Richard Bourke

ISBN 978-0-691-25018-2  Princeton £25

reviewed by Alan Dent


Hegel believed the  “moral outlook”, as Bourke calls it, was “outside history”. This is a very strange idea. The suggestion is, if we take a moral stance, we are setting ourselves apart from prevailing circumstances, which are assumed to be immoral. Moral corruption, Bourke observes, is endemic to social life. Somehow, our moral sense is separate from this social life. The more you think about it, the more absurd it becomes.  

Hegel, of course, knew nothing of evolution. Presumably he took for granted we were placed on earth by a deity. He spent his philosophical life and energy trying to understand the motive force of history. Did he succeed? Compared to Darwin, he failed. The latter set out to account for the proliferation of species and did so by revealing two principles. Darwin was in the dark about genetics. Today, so the scientists tell us, genetics confirms his theory. Do we have any confirmation of Hegel’s theory? Is there any serious evidence for his views?  

Hegel believed conscience was an historical product. Yet if this is true, why wouldn’t it be true also of, say, the visual system? We are able to see because biology has endowed us with a visual faculty. How would we be able to make moral choices if it hadn’t endowed us with a moral faculty? The ingenious, simple experiments in this field, runaway train problems for example, tend to show a significant degree of cross-cultural similarity. If our moral sense was historically engendered,  fundamental differences in moral judgment from one society to another would be unsurprising. Yet it appears people in widely differing cultures make fundamentally the same choices: send the train one way it kills five, the other it kills one. People, it seems, tend to choose the latter whether they live in Russia, China, the US, North Korea or the Arctic Circle.   

Hegel considered Christianity a failure because its moral posture ran up against the prevailing conditions. What was required was to use those conditions as the basis for improvement. Yet this raises the question: without moral objection to the circumstances, why would anyone want to improve them? Judaism was the thesis, criticism of its top-down nature the antithesis and out of the clash came the synthesis of Christianity, which granted more leeway to individual conscience. What Hegel is trying to do is produce a theory which retrospectively accounts for what he knows about history. There are moments of revolutionary change but they are prepared over long periods. There must be some mechanism behind this, some rational function inquiry can uncover. What, however, if history is a mistake?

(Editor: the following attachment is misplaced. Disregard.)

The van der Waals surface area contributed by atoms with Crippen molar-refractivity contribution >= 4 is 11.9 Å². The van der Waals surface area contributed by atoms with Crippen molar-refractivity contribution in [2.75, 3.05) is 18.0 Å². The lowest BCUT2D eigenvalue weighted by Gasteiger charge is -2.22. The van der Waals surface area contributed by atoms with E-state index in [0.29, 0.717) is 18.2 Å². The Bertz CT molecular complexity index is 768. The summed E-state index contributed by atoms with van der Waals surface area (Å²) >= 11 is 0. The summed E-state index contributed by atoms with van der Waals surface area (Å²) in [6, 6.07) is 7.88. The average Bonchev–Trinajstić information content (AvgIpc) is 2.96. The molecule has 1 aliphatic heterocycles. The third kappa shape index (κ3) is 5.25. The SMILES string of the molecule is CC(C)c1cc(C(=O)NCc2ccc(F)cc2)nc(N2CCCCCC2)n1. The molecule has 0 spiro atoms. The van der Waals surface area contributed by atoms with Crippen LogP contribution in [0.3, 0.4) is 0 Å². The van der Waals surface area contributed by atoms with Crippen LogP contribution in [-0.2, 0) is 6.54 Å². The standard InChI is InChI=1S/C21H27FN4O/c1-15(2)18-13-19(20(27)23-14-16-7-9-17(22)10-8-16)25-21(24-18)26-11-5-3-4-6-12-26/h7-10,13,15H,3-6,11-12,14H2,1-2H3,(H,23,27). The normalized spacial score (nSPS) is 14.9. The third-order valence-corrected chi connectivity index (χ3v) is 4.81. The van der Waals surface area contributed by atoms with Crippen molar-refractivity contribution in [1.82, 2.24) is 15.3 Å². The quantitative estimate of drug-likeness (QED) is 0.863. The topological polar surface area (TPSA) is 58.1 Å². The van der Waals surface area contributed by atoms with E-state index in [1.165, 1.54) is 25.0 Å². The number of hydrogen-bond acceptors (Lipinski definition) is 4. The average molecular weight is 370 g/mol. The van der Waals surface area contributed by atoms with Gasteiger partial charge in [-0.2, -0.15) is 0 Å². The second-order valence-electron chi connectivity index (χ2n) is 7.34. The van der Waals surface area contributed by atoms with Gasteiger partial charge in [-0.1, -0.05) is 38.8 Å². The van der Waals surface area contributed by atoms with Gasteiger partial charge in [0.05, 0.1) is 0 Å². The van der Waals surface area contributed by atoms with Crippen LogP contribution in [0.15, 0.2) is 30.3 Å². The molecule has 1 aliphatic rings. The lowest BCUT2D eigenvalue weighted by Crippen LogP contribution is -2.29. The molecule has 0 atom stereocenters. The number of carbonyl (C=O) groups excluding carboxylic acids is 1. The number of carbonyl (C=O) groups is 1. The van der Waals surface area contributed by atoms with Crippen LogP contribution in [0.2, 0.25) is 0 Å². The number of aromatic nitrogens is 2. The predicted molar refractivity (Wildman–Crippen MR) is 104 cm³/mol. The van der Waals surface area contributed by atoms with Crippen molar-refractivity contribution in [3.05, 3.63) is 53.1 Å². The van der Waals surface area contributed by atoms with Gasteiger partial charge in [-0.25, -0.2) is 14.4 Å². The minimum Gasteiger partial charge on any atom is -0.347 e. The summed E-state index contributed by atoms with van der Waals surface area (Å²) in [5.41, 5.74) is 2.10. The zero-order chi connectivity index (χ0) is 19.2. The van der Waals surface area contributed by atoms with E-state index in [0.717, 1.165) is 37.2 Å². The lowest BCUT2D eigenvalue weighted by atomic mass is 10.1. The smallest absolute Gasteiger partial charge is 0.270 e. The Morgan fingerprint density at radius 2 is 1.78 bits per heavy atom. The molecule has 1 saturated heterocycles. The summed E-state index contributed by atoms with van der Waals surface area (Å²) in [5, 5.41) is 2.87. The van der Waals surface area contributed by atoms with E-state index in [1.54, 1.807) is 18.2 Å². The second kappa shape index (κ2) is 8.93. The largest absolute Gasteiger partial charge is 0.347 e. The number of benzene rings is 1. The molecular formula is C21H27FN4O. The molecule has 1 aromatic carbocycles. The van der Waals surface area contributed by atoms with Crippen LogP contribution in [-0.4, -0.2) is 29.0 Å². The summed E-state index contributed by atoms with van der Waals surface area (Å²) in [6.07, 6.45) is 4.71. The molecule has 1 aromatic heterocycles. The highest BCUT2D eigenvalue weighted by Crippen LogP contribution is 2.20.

Hegel casts back to the ancients, some two to three thousand years ago. Human beings like us, ie with language and abstract thought have been here for about fifty thousand years, no one is sure and ten thousand years is a margin of error. Agriculture is about twelve thousand years old. That, it is reasonable to claim, is the beginning of history. Pre-history accounts for about four-fifths of our existence. During that time, we were hunter-gatherers, of one kind or another. There was nothing which could be called an economy. Presumably, Hegel’s historical dialectic wasn’t at work. Thus, if conscience is a product of that process, hunter gatherers didn’t possess it. What evidence do we have that twenty thousand years ago people weren’t making moral choices just as we do?  

Most anthropologists believe hunter-gatherer societies were fairly egalitarian. It’s important not to be romantic about this. Their nomadic way of life may have played a significant role: if you’re mobile, you can’t take much with you; but also their way of providing for themselves doesn’t permit the creation of a surplus. However, if we spent the first forty thousand of our fifty thousand years as hunter-gatherers, doesn’t that suggest we evolved for that way of life? There’s a hypothesis, for example, that our capacity for long-distance running is a function of the need to track prey. Wouldn’t it be likely also that we evolved a moral faculty in keeping with what we had to do to survive?